Lecturer in Mathematics
School of Science & Computing - Dept Computing & Mathematics
311 1969 - Main Building
I received a BA in Theoretical Physics from Trinity College Dublin (2004) and a MA in Theoretical Physics from Vrije Universiteit Amsterdam (2007). In 2013 I was awarded a PhD in Mathematical Sciences from Dublin Institute of Technology.
Following this I was an Irish Research Council Postdoctoral Fellow in University College Cork. Since September 2015, I have been a lecturer in mathematics in the Department of Computing and Mathematics here in Waterford Institute of Technology.
My main area of research is in the nonlinear analysis of fluid models, especially in relation to hydrodynamics. Some of my research interests include
Inverse scattering - A method of solving weakly nonlinear hydrodynamic models from an associated spectral problem. This may be thought of as the nonlinear version of the Fourier transform method used to solve linear Partial Differential Equations (PDE).
Nonlinear analysis - This applies methods from the analysis of PDE, such as maximum principles and conformal mapping theory, which allows us to make rigorous statements about fully nonlinear hydrodynamic models.
Geometric analysis of fluid models - The Euler equation of hydrodynamics along with several of its weakly nonlinear approximations may be represented as geodesic flows in appropriately chosen infinite dimensional spaces. Using these methods, my collaborators and I have recently formalised this geometric structure for a family of fluid models with vorticity (fluid rotation).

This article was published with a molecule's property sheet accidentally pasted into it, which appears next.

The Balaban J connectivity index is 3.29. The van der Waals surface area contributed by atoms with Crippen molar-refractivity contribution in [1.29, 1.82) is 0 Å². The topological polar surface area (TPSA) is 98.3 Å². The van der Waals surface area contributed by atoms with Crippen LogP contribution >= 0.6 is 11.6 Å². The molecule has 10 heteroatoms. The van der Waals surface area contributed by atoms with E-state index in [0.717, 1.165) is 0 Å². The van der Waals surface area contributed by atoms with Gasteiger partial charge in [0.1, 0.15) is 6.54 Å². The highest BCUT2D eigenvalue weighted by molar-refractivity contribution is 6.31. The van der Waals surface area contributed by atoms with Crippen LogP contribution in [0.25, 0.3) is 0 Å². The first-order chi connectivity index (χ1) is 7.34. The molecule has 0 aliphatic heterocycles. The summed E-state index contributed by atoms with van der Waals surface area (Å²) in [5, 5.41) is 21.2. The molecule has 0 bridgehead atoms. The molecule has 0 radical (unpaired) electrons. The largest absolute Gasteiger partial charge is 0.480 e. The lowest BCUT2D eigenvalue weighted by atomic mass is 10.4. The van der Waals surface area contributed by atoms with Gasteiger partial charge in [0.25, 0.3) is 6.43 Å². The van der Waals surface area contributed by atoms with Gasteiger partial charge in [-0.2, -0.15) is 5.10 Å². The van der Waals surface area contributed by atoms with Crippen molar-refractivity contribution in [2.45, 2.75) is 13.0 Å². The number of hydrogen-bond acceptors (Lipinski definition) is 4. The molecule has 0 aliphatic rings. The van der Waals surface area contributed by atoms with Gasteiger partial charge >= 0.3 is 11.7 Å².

Geophysical fluid dynamics - The famous Gerstner solution discovered in 1802 (and re-discovered several times since) has recently been extended to incorporate numerous hydrodynamic and geophysical effects. These waves may also posses cusps at the wave troughs which lead to several mathematical complications due to lack of regularity. In recent work I have shown that these extreme waves are possible as internal waves in stratified water waves near the equator.
Some of the courses I lecture here in WIT include
Recently, as a research collaboration with a final year Physics for Modern Technology student, we succesfully constructed soliton solutions for a nonlinear shallow-water model known as the Kaup-Boussinesq equation. This work has recently been accepted for publication in a peer review journal (Haberlin, J. & Lyons, T. Eur. Phys. J. Plus (2018) 133: 16), and a preprint is available at